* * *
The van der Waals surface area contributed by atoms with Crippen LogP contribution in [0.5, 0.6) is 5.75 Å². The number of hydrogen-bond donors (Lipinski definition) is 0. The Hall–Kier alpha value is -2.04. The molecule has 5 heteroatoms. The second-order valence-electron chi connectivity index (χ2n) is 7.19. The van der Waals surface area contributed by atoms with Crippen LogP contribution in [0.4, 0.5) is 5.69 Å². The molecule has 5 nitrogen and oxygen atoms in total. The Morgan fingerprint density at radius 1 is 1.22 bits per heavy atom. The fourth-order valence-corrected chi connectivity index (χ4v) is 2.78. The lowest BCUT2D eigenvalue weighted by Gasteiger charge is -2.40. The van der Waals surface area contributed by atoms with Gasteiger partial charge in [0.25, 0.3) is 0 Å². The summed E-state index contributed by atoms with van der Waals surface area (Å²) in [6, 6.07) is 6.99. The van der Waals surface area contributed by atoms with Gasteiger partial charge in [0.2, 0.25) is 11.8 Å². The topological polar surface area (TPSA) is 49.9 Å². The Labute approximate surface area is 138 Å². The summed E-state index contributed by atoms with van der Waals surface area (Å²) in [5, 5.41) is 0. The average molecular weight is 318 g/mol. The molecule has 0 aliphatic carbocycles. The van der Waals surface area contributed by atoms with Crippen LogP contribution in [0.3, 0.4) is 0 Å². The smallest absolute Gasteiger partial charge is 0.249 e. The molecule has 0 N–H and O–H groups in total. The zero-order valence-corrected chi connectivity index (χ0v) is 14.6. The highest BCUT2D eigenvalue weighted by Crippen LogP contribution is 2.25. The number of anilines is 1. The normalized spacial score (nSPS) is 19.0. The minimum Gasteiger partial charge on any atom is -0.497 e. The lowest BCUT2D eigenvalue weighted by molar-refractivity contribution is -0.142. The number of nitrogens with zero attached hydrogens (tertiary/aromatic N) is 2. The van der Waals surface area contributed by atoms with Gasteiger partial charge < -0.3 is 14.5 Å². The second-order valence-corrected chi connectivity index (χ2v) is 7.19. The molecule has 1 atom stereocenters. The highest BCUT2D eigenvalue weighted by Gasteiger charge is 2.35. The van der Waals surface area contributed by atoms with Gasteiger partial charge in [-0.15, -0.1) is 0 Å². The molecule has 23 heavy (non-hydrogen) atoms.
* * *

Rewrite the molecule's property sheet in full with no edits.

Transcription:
The van der Waals surface area contributed by atoms with Crippen LogP contribution in [0.5, 0.6) is 5.75 Å². The number of hydrogen-bond donors (Lipinski definition) is 0. The Hall–Kier alpha value is -2.04. The molecule has 5 heteroatoms. The second-order valence-electron chi connectivity index (χ2n) is 7.19. The van der Waals surface area contributed by atoms with Crippen LogP contribution in [0.4, 0.5) is 5.69 Å². The molecule has 5 nitrogen and oxygen atoms in total. The Morgan fingerprint density at radius 1 is 1.22 bits per heavy atom. The fourth-order valence-corrected chi connectivity index (χ4v) is 2.78. The lowest BCUT2D eigenvalue weighted by Gasteiger charge is -2.40. The van der Waals surface area contributed by atoms with Gasteiger partial charge in [0.25, 0.3) is 0 Å². The summed E-state index contributed by atoms with van der Waals surface area (Å²) in [6, 6.07) is 6.99. The van der Waals surface area contributed by atoms with Gasteiger partial charge in [0.2, 0.25) is 11.8 Å². The topological polar surface area (TPSA) is 49.9 Å². The Labute approximate surface area is 138 Å². The summed E-state index contributed by atoms with van der Waals surface area (Å²) in [5, 5.41) is 0. The average molecular weight is 318 g/mol. The molecule has 0 aliphatic carbocycles. The van der Waals surface area contributed by atoms with Crippen LogP contribution in [0.3, 0.4) is 0 Å². The smallest absolute Gasteiger partial charge is 0.249 e. The molecule has 0 N–H and O–H groups in total. The zero-order valence-corrected chi connectivity index (χ0v) is 14.6. The highest BCUT2D eigenvalue weighted by Crippen LogP contribution is 2.25. The number of anilines is 1. The normalized spacial score (nSPS) is 19.0. The minimum Gasteiger partial charge on any atom is -0.497 e. The lowest BCUT2D eigenvalue weighted by molar-refractivity contribution is -0.142. The number of nitrogens with zero attached hydrogens (tertiary/aromatic N) is 2. The van der Waals surface area contributed by atoms with Gasteiger partial charge < -0.3 is 14.5 Å². The second-order valence-corrected chi connectivity index (χ2v) is 7.19. The molecule has 1 atom stereocenters. The highest BCUT2D eigenvalue weighted by Gasteiger charge is 2.35. The van der Waals surface area contributed by atoms with Gasteiger partial charge in [-0.15, -0.1) is 0 Å². The molecule has 23 heavy (non-hydrogen) atoms.